Record Food Equipment, available from Brook Food Processing Equipment (Minehead, Somerset), has made jelly spraying easier.The Record Jelly Sprayer, is fitted with a fast compressed air joint at the front and, with its high-powered compressor, the sprayer can be used for many applications including those that require compressed air and those using the thickest of products, including glazing for Hot Cross Buns.Made from stainless steel, the unit is mobile and easy to clean, says Brook Food.
Cake company Inter Link Foods has announced it will not now meet market forecasts for the financial year ending 5 May, 2007.The supplier said it will make a loss after exceptional costs, but before goodwill amortisation.However, with internal restructuring complete and the new central distribution arrangements operating effectively, Inter Link said that it expected 2007/8 to be materially better than the current year.
The Scottish Association of Master Bakers’ (SAMB’s) new training centre in Larbert is now fully equipped and ready for business.The centre at Mathieson’s bakery near Falkirk is open to everyone in the UK baking trade, not just Scottish bakers, and has taken two years to develop. It comprises a test bakery, eight computers and seminar and conference rooms.Courses can run for up to 70 people and ADM Milling, which is among those who have supported the centre, will be one of the first to deliver a technical course.At the SAMB conference in May, Iain Campbell, convenor of the training and education committee, urged the industry to make the most of the new facility.”Use it or lose it,” he said. “Everyone within travelling distance, both sides of the border, should make use of the new facility.”The centre is close to the M9 and is accessible by train from Edinburgh and Glasgow, with Edinburgh airport 30 minutes away.Arthur Rayer, head of skills training for the SAMB, said: “We hope the industry will support a range of courses and that it will become a hub of learning, used by manufacturers and suppliers alike.”George Stevenson of Mathieson, who is the new vice president of the SAMB, and John Murray, past president who oversaw the development of the training centre, were thanked at conference for their efforts.Meanwhile, the SAMB 40 Group for bakers aged 40 and under will celebrate its 50th anniversary in September 2008.l See pg 14 for coverage of the SAMB technical sessions.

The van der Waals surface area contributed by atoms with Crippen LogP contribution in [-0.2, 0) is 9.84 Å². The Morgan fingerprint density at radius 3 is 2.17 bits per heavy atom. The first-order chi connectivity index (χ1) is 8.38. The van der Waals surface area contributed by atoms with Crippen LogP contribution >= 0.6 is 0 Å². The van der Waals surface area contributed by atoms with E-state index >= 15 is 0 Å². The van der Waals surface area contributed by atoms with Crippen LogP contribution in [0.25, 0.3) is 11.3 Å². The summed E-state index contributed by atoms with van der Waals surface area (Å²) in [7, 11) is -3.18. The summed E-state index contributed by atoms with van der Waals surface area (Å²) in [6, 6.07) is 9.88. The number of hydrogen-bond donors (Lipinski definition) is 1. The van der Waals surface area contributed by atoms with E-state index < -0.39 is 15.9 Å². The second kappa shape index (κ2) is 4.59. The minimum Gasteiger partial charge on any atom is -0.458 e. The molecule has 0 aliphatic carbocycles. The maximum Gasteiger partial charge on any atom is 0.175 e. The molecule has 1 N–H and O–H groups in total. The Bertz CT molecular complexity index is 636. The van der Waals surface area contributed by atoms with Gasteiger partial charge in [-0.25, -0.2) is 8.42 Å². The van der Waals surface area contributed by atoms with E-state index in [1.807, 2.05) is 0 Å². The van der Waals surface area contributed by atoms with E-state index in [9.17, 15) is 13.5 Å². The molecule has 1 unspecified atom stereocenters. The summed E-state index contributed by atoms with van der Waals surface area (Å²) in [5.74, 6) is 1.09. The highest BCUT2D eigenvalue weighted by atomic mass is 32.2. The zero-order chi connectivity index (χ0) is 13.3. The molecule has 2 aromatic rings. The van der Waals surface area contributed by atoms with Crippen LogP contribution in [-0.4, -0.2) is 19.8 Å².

Privately owned bakeries are increasing in value faster than their corporate competitors, making them potential takeover targets.This is the finding of a new report, Portfolio Analysis of the Bakery Industry, from Plimsoll Publishing, that highlights exclusivity, niche products and unique services as other potentially attractive features of independent bakeries.Another more practical factor is the increasing age of the owners and principals at some of the companies, which is causing them to consider their choices.”While many family firms have succession plans in place,” explained market analyst David Pattison, “an offer for the company at the crucial moment is often listened to sympathetically, as the new generation review their options.”The report gives detailed value and performance ratings for 980 companies in the bakery sector, of which 752 are privately-owned. It is priced £350, with a 10% discount available to British Baker readers. Call 01642 626422 for more details.
The Hairy Bakers will hit our screens tonight with a new series on BBC2 looking at all things bakery. Dave Myers and Simon King, known as the Hairy Bikers will embark on a journey across the UK to discover the best of British baking. They’ll meet with top millers and bakers and test out various recipes along the way, from gourmet bread and pies to ornate wedding cakes.The four-part series starting tonight – 18 August – will be screened from 8.30 – 9pm. The duo will be hopping on their bikes to take a look at the history of bread and demonstrating the rewards of baking a healthy white roll fit for the very British bacon buttie. The first episode also sees them mill their own flour at a Lincolnshire windmill to make a fermented classic brown loaf, producing homemade naan bread on the shores of a lake and bake brown ale and cheese bread back in Dave’s kitchen.The next episode on Bank Holiday Monday sees them making Bakewell tarts in Derbyshire, and scones at Chatsworth House. The boys also hunt for tips on how to make the perfect Victoria sandwich.A Christmas special is to follow later in the year.